Moroccan PM to seek French aid
Morocco's Prime Minister Abderrahmane Youssoufi was due Wednesday, May 2, in Paris where he was expected to ask France, his country's biggest donor, for more aid and argue for closer ties with the European Union.
Youssoufi will meet French President Jacques Chirac and Prime Minister Lionel Jospin during the two-day visit, and will be accompanied by Foreign Minister Mohamed Benaissa, and Social Economy Minister Ahmed Lahlimi.
At the last bilateral talks between Rabat and Paris in November 1999, France agreed to reconvert some 700 million francs ($94.6 million) in debt into investment. France also agreed to a 300-million-franc line of credit to Morocco for the purchase of cereals.
Youssoufi wants to boost trade between the two countries, which reached 41.1 billion dirhams (€4.01 billion, $3.55 billion) during the first nine months of 2000, against 39.5 billion dirhams over the same period the year before.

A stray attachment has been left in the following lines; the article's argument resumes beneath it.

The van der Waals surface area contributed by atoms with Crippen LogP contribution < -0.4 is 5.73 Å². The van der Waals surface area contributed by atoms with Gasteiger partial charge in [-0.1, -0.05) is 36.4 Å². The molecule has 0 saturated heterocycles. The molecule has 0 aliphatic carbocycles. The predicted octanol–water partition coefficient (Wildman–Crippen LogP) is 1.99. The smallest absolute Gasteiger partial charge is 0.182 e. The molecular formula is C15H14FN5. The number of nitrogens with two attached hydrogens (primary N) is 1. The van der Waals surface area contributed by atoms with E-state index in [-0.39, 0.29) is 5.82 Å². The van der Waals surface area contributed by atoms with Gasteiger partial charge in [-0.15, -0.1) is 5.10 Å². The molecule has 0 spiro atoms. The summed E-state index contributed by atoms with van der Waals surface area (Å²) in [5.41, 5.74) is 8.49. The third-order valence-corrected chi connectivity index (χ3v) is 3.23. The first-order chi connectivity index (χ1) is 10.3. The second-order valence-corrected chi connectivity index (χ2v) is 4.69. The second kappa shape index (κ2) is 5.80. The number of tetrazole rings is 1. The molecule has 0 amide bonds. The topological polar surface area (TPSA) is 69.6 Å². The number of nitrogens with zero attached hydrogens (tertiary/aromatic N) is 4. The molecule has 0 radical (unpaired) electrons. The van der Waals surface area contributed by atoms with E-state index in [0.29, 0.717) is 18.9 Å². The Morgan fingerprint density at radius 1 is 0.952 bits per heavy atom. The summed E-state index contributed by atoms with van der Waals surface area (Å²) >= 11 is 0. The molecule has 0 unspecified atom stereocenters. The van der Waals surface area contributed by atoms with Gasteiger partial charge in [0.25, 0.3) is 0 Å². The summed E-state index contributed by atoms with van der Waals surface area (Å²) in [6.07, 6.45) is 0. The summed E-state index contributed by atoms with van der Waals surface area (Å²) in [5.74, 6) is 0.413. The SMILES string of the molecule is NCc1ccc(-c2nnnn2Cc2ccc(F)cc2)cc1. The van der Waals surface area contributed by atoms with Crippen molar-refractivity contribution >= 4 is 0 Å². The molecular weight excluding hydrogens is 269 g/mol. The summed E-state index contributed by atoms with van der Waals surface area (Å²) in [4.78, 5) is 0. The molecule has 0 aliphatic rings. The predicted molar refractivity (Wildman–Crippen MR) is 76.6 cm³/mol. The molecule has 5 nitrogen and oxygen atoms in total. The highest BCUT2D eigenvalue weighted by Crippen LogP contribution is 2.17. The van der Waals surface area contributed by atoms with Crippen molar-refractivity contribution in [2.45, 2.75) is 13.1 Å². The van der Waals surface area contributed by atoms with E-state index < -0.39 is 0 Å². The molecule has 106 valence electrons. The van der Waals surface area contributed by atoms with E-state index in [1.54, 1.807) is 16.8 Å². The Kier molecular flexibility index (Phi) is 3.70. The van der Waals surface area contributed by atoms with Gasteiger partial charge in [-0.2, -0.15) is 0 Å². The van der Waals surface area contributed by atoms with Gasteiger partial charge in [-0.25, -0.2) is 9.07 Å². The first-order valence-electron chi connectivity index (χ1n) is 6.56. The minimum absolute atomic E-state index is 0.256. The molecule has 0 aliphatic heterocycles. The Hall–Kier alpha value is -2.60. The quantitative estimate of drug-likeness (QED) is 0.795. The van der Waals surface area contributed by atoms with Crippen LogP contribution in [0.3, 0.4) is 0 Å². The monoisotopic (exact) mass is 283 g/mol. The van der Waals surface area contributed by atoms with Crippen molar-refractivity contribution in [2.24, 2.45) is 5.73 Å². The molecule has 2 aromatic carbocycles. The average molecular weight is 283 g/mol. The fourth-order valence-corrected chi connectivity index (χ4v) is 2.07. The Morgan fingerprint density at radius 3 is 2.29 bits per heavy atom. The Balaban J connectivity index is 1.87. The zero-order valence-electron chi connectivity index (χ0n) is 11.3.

The talks in Paris will also broach the thorny issue of allowing EU boats to fish in Moroccan waters. Morocco has refused to agree to a new three-year fisheries deal, and the impasse could damage overall relations with both Spain and the European Union.
Youssoufi will also be accompanied by Labor Minister and ex-Moroccan ambassador to Paris, Abbes Al-Fassi, along with the ministers of Justice and education, Omar Azzimane and Abdallah Saaf. — (AFP, Rabat)
© Agence France Presse 2001
© 2001 Mena Report (www.menareport.com)